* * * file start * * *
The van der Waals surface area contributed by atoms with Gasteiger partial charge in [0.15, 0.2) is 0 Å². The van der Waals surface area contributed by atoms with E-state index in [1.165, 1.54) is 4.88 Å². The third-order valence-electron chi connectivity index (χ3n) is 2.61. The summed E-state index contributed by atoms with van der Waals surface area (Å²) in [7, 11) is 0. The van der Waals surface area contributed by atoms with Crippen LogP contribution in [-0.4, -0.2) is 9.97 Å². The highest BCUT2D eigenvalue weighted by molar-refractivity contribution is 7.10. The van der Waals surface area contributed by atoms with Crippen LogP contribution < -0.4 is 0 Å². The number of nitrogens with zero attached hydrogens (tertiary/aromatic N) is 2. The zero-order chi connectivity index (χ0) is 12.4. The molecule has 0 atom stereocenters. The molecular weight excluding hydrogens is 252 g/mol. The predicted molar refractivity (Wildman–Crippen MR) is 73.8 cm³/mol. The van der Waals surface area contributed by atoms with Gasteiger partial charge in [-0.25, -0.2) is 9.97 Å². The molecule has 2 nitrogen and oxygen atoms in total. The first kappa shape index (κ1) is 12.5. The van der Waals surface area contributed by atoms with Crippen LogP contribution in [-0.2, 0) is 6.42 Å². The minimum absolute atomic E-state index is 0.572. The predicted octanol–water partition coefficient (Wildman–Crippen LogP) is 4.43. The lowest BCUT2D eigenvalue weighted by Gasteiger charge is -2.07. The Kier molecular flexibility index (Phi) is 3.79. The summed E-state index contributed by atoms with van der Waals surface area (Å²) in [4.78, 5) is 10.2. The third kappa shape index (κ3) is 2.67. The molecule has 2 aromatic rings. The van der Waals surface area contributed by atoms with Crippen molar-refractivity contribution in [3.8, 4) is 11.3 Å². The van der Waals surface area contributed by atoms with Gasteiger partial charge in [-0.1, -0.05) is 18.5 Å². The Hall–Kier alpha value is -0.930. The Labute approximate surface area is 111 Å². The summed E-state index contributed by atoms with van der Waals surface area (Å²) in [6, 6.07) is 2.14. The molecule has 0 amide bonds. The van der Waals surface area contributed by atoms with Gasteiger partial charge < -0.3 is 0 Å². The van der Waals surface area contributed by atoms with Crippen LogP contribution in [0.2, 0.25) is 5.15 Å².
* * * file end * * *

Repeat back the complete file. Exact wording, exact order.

The van der Waals surface area contributed by atoms with Gasteiger partial charge in [0.15, 0.2) is 0 Å². The van der Waals surface area contributed by atoms with E-state index in [1.165, 1.54) is 4.88 Å². The third-order valence-electron chi connectivity index (χ3n) is 2.61. The summed E-state index contributed by atoms with van der Waals surface area (Å²) in [7, 11) is 0. The van der Waals surface area contributed by atoms with Crippen LogP contribution in [-0.4, -0.2) is 9.97 Å². The highest BCUT2D eigenvalue weighted by molar-refractivity contribution is 7.10. The van der Waals surface area contributed by atoms with Crippen LogP contribution < -0.4 is 0 Å². The number of nitrogens with zero attached hydrogens (tertiary/aromatic N) is 2. The zero-order chi connectivity index (χ0) is 12.4. The molecule has 0 atom stereocenters. The molecular weight excluding hydrogens is 252 g/mol. The predicted molar refractivity (Wildman–Crippen MR) is 73.8 cm³/mol. The van der Waals surface area contributed by atoms with Gasteiger partial charge in [-0.25, -0.2) is 9.97 Å². The molecule has 2 nitrogen and oxygen atoms in total. The first kappa shape index (κ1) is 12.5. The van der Waals surface area contributed by atoms with Crippen LogP contribution in [-0.2, 0) is 6.42 Å². The minimum absolute atomic E-state index is 0.572. The predicted octanol–water partition coefficient (Wildman–Crippen LogP) is 4.43. The lowest BCUT2D eigenvalue weighted by Gasteiger charge is -2.07. The Kier molecular flexibility index (Phi) is 3.79. The summed E-state index contributed by atoms with van der Waals surface area (Å²) in [4.78, 5) is 10.2. The third kappa shape index (κ3) is 2.67. The molecule has 2 aromatic rings. The van der Waals surface area contributed by atoms with Crippen molar-refractivity contribution in [3.8, 4) is 11.3 Å². The van der Waals surface area contributed by atoms with Gasteiger partial charge in [-0.1, -0.05) is 18.5 Å². The Hall–Kier alpha value is -0.930. The Labute approximate surface area is 111 Å². The summed E-state index contributed by atoms with van der Waals surface area (Å²) in [6, 6.07) is 2.14. The molecule has 0 amide bonds. The van der Waals surface area contributed by atoms with Gasteiger partial charge < -0.3 is 0 Å². The van der Waals surface area contributed by atoms with Crippen LogP contribution in [0.2, 0.25) is 5.15 Å².